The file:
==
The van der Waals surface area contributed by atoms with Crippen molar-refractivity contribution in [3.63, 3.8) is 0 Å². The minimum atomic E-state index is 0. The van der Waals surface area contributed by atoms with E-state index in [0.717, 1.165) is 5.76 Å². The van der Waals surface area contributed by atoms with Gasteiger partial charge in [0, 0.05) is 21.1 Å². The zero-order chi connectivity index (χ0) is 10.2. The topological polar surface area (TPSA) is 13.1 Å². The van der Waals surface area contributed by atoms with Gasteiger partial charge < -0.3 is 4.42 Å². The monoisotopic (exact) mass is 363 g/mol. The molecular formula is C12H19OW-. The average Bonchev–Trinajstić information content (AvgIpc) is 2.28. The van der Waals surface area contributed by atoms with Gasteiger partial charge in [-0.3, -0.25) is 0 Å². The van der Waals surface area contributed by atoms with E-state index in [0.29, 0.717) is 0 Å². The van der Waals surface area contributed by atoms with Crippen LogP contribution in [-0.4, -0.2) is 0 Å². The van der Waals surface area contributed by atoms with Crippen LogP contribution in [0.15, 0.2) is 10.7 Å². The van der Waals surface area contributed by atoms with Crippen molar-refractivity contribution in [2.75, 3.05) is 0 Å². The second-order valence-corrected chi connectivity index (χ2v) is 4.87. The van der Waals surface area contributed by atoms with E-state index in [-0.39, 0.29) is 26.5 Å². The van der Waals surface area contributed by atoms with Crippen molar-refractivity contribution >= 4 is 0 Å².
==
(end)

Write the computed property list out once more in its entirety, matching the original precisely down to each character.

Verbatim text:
The van der Waals surface area contributed by atoms with Crippen molar-refractivity contribution in [3.63, 3.8) is 0 Å². The minimum atomic E-state index is 0. The van der Waals surface area contributed by atoms with E-state index in [0.717, 1.165) is 5.76 Å². The van der Waals surface area contributed by atoms with Gasteiger partial charge in [0, 0.05) is 21.1 Å². The zero-order chi connectivity index (χ0) is 10.2. The topological polar surface area (TPSA) is 13.1 Å². The van der Waals surface area contributed by atoms with Gasteiger partial charge < -0.3 is 4.42 Å². The monoisotopic (exact) mass is 363 g/mol. The molecular formula is C12H19OW-. The average Bonchev–Trinajstić information content (AvgIpc) is 2.28. The van der Waals surface area contributed by atoms with Gasteiger partial charge in [-0.3, -0.25) is 0 Å². The van der Waals surface area contributed by atoms with E-state index in [0.29, 0.717) is 0 Å². The van der Waals surface area contributed by atoms with Crippen LogP contribution in [-0.4, -0.2) is 0 Å². The van der Waals surface area contributed by atoms with Crippen LogP contribution in [0.15, 0.2) is 10.7 Å². The van der Waals surface area contributed by atoms with Crippen molar-refractivity contribution in [2.75, 3.05) is 0 Å². The second-order valence-corrected chi connectivity index (χ2v) is 4.87. The van der Waals surface area contributed by atoms with E-state index in [-0.39, 0.29) is 26.5 Å². The van der Waals surface area contributed by atoms with Crippen molar-refractivity contribution >= 4 is 0 Å².